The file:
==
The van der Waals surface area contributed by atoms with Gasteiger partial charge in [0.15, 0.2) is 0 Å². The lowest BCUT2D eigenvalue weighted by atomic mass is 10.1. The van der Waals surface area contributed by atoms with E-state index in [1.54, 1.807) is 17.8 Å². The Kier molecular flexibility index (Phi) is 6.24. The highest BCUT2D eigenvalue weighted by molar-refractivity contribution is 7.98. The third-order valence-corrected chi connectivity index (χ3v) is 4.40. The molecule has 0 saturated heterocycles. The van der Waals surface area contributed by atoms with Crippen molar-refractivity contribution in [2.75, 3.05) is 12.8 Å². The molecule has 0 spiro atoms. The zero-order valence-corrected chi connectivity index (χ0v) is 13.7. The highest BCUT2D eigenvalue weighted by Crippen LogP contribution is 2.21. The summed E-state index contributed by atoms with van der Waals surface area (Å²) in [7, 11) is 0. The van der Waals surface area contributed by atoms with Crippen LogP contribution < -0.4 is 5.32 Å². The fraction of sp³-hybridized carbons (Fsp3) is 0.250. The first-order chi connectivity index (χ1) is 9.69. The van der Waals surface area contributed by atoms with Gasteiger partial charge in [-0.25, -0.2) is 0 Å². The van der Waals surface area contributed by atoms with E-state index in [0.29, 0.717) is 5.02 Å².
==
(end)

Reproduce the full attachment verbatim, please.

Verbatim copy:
The van der Waals surface area contributed by atoms with Gasteiger partial charge in [0.15, 0.2) is 0 Å². The lowest BCUT2D eigenvalue weighted by atomic mass is 10.1. The van der Waals surface area contributed by atoms with E-state index in [1.54, 1.807) is 17.8 Å². The Kier molecular flexibility index (Phi) is 6.24. The highest BCUT2D eigenvalue weighted by molar-refractivity contribution is 7.98. The third-order valence-corrected chi connectivity index (χ3v) is 4.40. The molecule has 0 saturated heterocycles. The van der Waals surface area contributed by atoms with Crippen molar-refractivity contribution in [2.75, 3.05) is 12.8 Å². The molecule has 0 spiro atoms. The zero-order valence-corrected chi connectivity index (χ0v) is 13.7. The highest BCUT2D eigenvalue weighted by Crippen LogP contribution is 2.21. The summed E-state index contributed by atoms with van der Waals surface area (Å²) in [7, 11) is 0. The van der Waals surface area contributed by atoms with Crippen LogP contribution < -0.4 is 5.32 Å². The fraction of sp³-hybridized carbons (Fsp3) is 0.250. The first-order chi connectivity index (χ1) is 9.69. The van der Waals surface area contributed by atoms with Gasteiger partial charge in [-0.25, -0.2) is 0 Å². The van der Waals surface area contributed by atoms with E-state index in [0.29, 0.717) is 5.02 Å².